Today is the start of Engineers Week 2012, and the head of Engineers Ireland has zeroed in on maths. According to John Power, parents are really starting to grasp the importance of maths education as a basis for future careers in the technology and engineering fields.
Engineers Week itself is running until Sunday, 4 March and there’s about 300 events happening in 24 counties across the island of Ireland.
Power said the most recent Engineers Ireland survey showed that more than 93pc of parents of Leaving and Junior Cert students had explained the importance of maths to their children. He said a similar Engineers Ireland survey last year had indicated that more than half of students surveyed had not had the long-term relevance of maths explained to them by their parents.
“Our new survey this year shows an improvement in this respect. Maths is the platform upon which a career in growing areas like engineering and technology is based,” he said.
Skills gap and technology careers
However, Power pointed to how more than 4,300 students failed maths across all levels in the latest Leaving Cert exams.
“We still have a gap to bridge to ensure Ireland can produce workers with the requisite technical skills,” he said.
Another issue was also highlighted by the latest survey, according to Power. That was to do with teacher qualifications in maths.
“Nearly 50pc of parents in our survey were still not clear whether their children’s maths teachers had a professional maths qualification,” he said.
He cited the need for a greater awareness of the importance of maths with better standards and transparency in how the subject is taught in schools.
Power said this would help to fill the large amount of job vacancies emerging in the ICT and engineering sectors.
He said Engineers Week would be exploring such issues as better maths standards and greater transparency.
Leonardo Da Vinci: civil engineering designs
Leonardo Da Vinci, the Italian Renaissance artist and sculptor who was also an inventor, engineer and mathematician and geologist, amongst many other things. For instance, the Vinci, Tuscany-born genius conceptualised a helicopter, concentrated solar power, a tank and the double hull. Although relatively few of his designs were constructed during his lifetime, in the field of civil engineering he made many important discoveries. You can visit the online site of the Mueso Leonardo Da Vinci, which is based in Florence, Italy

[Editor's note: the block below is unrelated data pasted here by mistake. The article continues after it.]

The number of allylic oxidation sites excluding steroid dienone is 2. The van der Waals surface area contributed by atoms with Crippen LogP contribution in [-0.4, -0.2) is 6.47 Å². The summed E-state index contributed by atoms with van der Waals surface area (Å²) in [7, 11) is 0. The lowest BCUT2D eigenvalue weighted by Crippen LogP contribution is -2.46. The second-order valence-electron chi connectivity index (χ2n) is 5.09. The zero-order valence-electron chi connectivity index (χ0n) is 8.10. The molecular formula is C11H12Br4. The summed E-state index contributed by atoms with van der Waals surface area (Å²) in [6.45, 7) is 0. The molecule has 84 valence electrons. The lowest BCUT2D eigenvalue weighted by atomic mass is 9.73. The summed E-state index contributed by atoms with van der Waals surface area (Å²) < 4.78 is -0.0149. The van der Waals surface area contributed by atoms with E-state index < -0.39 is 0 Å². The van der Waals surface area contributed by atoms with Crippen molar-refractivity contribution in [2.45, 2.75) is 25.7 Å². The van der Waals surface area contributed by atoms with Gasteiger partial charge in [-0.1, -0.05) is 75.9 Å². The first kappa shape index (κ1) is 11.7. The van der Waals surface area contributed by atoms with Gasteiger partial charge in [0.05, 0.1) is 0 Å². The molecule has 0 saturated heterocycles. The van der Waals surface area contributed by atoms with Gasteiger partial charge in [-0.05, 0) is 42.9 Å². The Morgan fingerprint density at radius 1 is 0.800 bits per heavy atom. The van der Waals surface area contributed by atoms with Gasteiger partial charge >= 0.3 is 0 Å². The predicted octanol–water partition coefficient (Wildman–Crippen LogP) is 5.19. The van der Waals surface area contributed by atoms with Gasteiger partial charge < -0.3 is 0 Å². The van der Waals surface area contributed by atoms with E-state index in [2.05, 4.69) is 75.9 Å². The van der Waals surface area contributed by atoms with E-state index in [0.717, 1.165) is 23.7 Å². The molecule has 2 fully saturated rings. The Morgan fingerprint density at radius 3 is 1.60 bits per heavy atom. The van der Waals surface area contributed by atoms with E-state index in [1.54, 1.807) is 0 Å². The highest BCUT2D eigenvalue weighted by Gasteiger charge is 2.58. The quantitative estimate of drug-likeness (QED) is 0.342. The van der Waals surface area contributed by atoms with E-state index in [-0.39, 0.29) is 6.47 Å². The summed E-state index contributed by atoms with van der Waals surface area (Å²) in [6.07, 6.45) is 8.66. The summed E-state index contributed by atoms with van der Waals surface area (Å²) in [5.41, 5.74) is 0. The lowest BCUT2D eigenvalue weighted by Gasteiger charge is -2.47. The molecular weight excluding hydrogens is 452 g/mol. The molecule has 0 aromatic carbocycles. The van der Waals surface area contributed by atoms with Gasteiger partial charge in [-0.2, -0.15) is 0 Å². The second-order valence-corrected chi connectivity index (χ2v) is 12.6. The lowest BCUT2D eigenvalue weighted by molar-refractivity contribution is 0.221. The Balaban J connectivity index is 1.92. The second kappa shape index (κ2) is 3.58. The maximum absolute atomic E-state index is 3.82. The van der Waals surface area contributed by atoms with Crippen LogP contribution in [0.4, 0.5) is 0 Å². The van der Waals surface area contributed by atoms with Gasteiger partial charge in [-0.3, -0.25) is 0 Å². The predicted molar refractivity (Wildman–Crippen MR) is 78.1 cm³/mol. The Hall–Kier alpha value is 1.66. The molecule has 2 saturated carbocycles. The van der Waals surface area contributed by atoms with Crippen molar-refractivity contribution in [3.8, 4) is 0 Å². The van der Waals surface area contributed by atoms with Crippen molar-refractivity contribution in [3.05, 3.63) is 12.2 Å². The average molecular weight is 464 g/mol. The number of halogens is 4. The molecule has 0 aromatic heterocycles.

Interactive events this week
So what kind of events can people expect this week?
For Facebook users, there’s a maths competition on Engineers Ireland’s Facebook page. Each day people will be faced with a maths-related question on the social networking site. Users then have until 9am the following day to answer it. For every right answer €1 is donated to the charity Enable Ireland, which provides free services to children and adults with disabilities and their families. Correct answers will also progress through into an Engineers Ireland draw.
On Tuesday there will be a hackathon called Wargames Light at Engineers Ireland’s Dublin 4 HQ. The event will kick off at 6pm. It’s being described as an “ethical” hackathon to highlight security issues for third-level technology students. Joe Fitzpatrick, a chartered engineer and programme director at IBM Software Group, will be speaking at the event.
3D chip stacking
Then, on Wednesday, Liam Madden, vice-president at Xilinx, will give this year’s McLaughlin lecture on Moore’s Law at Engineers Ireland. The talk will look at 3D chip stacking and its implications for technology investment in Ireland.
The Minister for Research and Innovation Seán Sherlock, TD, will also be heading out to schools on Thursday with volunteer engineers to talk about maths.
On Friday, there will be 120 ‘open day’ organised tours of company plants across Ireland. The Minister for Jobs, Enterprise and Innovation, Richard Bruton, TD, will be visiting the Siemens healthcare diagnostics plant in Swords, for instance.
At the weekend, there will be lots of family-oriented engineering events happening across Ireland to close up Engineers Week. On the Engineers Ireland website you can click on a county to find out all about its events.
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